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Guidelines for repairs of CRC i2® elements

Guidelines for minor repairs of CRC i2® elements

 


Typical minor damage (chipping) of an edge of a CRC element.

 

After the recent post on repairs, chance was that one of my UK clients called because of chippings of a few edges and corners on some beam elements, asking for specific directions on how to repair them. Hence, I decided to add an actual guideline to the general explanation in the previous post. And the finish level and the visual expression of UHPC regularly gives rise to discussions, and has required us to hone our skill in repairing damages and mediating differences in expression.

 

So here goes:

 

Repairs should only be attempted in appropriate conditions, i.e. dry weather (or a sheltered location) at temperatures above 5˚C – which includes the temperature of the element itself. It is not possible to make repairs if the element is frozen solid after a cold night, even though the air temperature is higher than 5˚C – it takes time for a large element to adjust in temperature to the surroundings.

 

Before making the repair, it is recommended to make a small “mock-up repair” on a concrete tile or similar, to get a feel for the workability of the repair material before repairing the damaged element – this is what we have done to illustrate the repair procedure in this blog.

 

Hi-Con supplies a special pre-mix for repairs, either grey or light-coloured. To apply it with a good result, follow below guidelines. 

 

1. Clean the damaged area of loose material, dirt and dust, using a steel brush and compressed air or similar.

2. Moisten the damaged area using a moist sponge.

3. Mix the pre-mix with water – a little at a time - and stir rigorously between each addition of water until the consistency is like soft clay. If the mix is too soft, add more pre-mix powder to compensate.

4. Use a spatula to press the repair mix firmly into the damaged surface to ensure a good bond, and roughly shape the repair material as required. Small plates, rulers, angles etc. can be used to ensure that the material is placed correctly and aligned with edges, lines and surfaces.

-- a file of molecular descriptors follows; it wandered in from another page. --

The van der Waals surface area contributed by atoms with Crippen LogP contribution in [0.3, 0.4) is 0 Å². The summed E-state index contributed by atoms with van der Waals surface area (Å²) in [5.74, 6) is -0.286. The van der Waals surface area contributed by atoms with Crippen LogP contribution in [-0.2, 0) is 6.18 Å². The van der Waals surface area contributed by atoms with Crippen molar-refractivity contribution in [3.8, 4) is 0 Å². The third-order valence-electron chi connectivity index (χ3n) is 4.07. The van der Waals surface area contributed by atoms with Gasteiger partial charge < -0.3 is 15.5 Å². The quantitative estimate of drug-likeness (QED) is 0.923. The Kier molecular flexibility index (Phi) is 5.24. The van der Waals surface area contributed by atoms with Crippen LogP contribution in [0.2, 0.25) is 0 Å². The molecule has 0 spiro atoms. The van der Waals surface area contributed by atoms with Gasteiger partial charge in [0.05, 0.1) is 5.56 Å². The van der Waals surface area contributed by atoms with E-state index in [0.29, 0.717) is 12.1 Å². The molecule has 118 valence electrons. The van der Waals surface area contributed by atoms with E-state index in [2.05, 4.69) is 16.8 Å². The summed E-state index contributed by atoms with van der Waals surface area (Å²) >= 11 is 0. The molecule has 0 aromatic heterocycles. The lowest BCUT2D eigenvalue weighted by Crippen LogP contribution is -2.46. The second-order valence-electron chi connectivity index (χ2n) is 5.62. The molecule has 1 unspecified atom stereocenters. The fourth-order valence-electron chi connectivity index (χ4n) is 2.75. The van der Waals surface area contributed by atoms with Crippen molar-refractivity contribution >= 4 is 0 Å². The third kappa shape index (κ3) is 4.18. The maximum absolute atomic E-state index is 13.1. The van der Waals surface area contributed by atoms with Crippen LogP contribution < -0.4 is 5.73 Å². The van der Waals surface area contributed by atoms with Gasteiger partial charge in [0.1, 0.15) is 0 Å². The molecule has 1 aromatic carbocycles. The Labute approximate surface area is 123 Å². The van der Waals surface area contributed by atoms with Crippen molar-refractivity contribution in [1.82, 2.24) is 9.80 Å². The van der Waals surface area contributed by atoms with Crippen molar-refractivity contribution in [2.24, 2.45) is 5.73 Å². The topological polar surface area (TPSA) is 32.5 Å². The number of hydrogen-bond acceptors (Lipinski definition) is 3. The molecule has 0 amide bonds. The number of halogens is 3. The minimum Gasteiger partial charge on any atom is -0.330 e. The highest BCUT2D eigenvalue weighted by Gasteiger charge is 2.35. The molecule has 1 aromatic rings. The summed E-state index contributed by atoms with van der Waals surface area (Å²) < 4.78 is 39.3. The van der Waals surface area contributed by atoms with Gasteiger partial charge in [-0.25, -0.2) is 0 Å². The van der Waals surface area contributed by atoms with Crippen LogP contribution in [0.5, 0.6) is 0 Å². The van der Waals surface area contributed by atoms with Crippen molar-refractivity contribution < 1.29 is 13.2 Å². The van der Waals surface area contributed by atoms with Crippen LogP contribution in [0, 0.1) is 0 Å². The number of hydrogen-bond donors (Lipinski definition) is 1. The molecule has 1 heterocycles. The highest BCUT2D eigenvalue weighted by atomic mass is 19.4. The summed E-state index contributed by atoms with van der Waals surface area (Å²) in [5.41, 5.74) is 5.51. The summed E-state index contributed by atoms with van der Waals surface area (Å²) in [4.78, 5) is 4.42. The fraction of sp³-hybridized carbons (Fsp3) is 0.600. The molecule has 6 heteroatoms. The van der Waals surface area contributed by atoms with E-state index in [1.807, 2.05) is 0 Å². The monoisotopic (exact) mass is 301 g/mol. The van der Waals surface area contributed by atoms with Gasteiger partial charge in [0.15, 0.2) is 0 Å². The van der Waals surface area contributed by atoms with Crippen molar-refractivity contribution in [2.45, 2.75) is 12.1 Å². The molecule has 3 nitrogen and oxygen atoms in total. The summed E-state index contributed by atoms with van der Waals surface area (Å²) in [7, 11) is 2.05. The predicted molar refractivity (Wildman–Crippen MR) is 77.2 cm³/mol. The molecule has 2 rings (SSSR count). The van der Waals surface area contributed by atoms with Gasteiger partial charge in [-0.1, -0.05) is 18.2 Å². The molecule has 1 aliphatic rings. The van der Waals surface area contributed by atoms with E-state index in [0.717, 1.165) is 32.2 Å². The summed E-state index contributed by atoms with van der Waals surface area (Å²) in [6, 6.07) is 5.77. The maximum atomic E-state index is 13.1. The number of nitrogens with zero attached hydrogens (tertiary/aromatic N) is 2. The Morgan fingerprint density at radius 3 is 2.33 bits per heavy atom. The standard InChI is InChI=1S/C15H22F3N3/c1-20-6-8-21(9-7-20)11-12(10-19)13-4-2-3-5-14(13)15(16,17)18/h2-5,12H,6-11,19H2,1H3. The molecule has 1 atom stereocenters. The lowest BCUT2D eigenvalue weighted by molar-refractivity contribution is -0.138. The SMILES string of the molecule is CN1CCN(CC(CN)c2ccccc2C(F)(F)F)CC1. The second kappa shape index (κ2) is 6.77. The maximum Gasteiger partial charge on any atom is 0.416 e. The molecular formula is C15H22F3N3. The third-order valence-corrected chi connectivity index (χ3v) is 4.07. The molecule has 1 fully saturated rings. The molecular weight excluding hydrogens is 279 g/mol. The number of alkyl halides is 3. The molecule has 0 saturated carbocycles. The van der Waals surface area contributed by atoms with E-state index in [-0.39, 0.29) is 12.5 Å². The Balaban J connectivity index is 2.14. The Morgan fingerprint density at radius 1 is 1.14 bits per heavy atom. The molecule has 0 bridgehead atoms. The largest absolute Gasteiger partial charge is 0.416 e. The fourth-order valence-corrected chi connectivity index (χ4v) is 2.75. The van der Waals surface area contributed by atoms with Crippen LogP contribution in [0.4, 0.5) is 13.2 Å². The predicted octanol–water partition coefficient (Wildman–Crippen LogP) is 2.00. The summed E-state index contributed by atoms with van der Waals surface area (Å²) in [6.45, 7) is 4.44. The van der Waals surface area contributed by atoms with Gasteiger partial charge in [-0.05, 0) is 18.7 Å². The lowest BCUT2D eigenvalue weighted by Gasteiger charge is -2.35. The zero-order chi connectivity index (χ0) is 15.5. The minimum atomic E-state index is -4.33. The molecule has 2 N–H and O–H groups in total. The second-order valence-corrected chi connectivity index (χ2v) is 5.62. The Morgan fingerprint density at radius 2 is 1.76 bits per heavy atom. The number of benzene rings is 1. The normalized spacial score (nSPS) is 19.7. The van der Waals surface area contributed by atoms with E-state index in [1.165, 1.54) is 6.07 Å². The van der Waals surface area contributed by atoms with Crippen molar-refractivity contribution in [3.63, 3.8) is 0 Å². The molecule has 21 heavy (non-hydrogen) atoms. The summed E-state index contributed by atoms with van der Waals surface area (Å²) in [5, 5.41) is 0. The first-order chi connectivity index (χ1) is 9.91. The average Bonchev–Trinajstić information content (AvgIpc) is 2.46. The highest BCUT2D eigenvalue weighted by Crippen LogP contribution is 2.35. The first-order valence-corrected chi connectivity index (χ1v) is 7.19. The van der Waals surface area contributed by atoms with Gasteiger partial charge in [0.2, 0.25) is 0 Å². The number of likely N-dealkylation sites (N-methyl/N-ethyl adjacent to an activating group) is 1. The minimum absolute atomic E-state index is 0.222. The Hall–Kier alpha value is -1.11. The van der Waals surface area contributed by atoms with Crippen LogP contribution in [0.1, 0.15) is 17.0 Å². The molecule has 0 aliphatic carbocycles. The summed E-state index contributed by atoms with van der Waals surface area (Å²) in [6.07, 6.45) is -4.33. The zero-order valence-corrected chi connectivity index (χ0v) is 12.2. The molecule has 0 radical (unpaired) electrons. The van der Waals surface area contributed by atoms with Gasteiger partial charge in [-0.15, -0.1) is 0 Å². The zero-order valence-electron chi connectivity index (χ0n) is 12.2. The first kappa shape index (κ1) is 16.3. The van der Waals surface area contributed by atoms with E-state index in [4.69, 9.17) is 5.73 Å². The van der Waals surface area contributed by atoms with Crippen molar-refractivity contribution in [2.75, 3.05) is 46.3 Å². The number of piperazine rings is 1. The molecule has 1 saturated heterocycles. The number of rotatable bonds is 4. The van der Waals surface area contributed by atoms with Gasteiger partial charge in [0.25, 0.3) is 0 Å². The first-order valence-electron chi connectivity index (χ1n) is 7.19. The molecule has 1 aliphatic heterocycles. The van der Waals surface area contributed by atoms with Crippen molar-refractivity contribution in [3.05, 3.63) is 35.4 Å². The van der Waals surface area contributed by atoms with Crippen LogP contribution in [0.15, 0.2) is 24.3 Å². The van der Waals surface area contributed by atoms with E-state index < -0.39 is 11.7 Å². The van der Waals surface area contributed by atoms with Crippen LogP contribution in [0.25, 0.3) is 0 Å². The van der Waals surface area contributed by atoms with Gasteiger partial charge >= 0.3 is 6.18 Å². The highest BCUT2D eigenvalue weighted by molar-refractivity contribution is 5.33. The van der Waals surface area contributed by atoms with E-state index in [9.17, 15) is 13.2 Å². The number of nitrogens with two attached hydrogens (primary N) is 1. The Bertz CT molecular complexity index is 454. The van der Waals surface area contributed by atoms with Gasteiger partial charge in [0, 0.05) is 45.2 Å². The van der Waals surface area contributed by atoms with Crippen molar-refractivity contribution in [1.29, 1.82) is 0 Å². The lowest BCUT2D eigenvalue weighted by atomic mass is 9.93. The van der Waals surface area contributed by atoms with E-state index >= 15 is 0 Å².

5. Let the repair rest for app. 30 minutes until the surface stiffens (depending on temperature – shorter in summer conditions, longer in cold conditions, especially if the substrate is cold.

6. Use a firm moist sponge to smoothen the surface and level out the repair against the surrounding surfaces – avoid getting repair material on the undamaged surfaces as much as possible, since the colour will be somewhat different.

7. Let the repair harden fully – the time required is highly dependent on temperature, but normally it is required to wait until the next day.

8. Use fine sandpaper or a polishing pad if required to further smoothen the surface and blur the transition from repair and the surrounding element surfaces. Take care not to damage surrounding surfaces.

 

You may also watch the short instruction video: 

 

 

In some cases, and depending on the extend of the damage it may be necessary to repeat the procedure to ensure an optimal result. Below images illustrate the individual steps.

 


Mock-up damage (chipped corner) after cleaning (upper left), the required tools for the repair (upper right), plates, rulers etc. is a help during placement of the material (lower left), one addition of material is not always enough, and it is necessary to repeat the procedure (lower right)

 

 


The repaired damaged corner mock-up. Corners requires care and patience to achieve a good result. Even if the geometry and texture is well matched, the color will always deviate, so repairs will always be visible to some extent.

 

 

If you have questions feel free to post a comment at our Wordpress Blog, as always.

Authors of this post

Tommy Bæk Hansen
Product Development Manager

Bendt Kjær Aarup
Material Development Manager